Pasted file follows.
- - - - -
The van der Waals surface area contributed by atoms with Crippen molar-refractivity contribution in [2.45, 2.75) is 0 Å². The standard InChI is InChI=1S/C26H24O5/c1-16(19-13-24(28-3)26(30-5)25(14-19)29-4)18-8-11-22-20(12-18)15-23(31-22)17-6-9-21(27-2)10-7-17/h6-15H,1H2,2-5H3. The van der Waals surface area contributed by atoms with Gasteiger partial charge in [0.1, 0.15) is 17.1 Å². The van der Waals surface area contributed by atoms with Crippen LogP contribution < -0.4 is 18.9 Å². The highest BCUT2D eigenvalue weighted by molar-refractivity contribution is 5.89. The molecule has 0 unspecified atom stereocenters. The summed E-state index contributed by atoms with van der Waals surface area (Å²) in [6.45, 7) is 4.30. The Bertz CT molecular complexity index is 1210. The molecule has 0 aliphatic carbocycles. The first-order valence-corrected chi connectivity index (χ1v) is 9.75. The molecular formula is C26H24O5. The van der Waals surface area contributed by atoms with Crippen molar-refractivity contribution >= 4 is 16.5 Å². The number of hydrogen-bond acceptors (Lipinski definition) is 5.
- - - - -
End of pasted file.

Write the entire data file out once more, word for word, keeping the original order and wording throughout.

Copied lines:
The van der Waals surface area contributed by atoms with Crippen molar-refractivity contribution in [2.45, 2.75) is 0 Å². The standard InChI is InChI=1S/C26H24O5/c1-16(19-13-24(28-3)26(30-5)25(14-19)29-4)18-8-11-22-20(12-18)15-23(31-22)17-6-9-21(27-2)10-7-17/h6-15H,1H2,2-5H3. The van der Waals surface area contributed by atoms with Gasteiger partial charge in [0.1, 0.15) is 17.1 Å². The van der Waals surface area contributed by atoms with Crippen LogP contribution < -0.4 is 18.9 Å². The highest BCUT2D eigenvalue weighted by molar-refractivity contribution is 5.89. The molecule has 0 unspecified atom stereocenters. The summed E-state index contributed by atoms with van der Waals surface area (Å²) in [6.45, 7) is 4.30. The Bertz CT molecular complexity index is 1210. The molecule has 0 aliphatic carbocycles. The first-order valence-corrected chi connectivity index (χ1v) is 9.75. The molecular formula is C26H24O5. The van der Waals surface area contributed by atoms with Crippen molar-refractivity contribution >= 4 is 16.5 Å². The number of hydrogen-bond acceptors (Lipinski definition) is 5.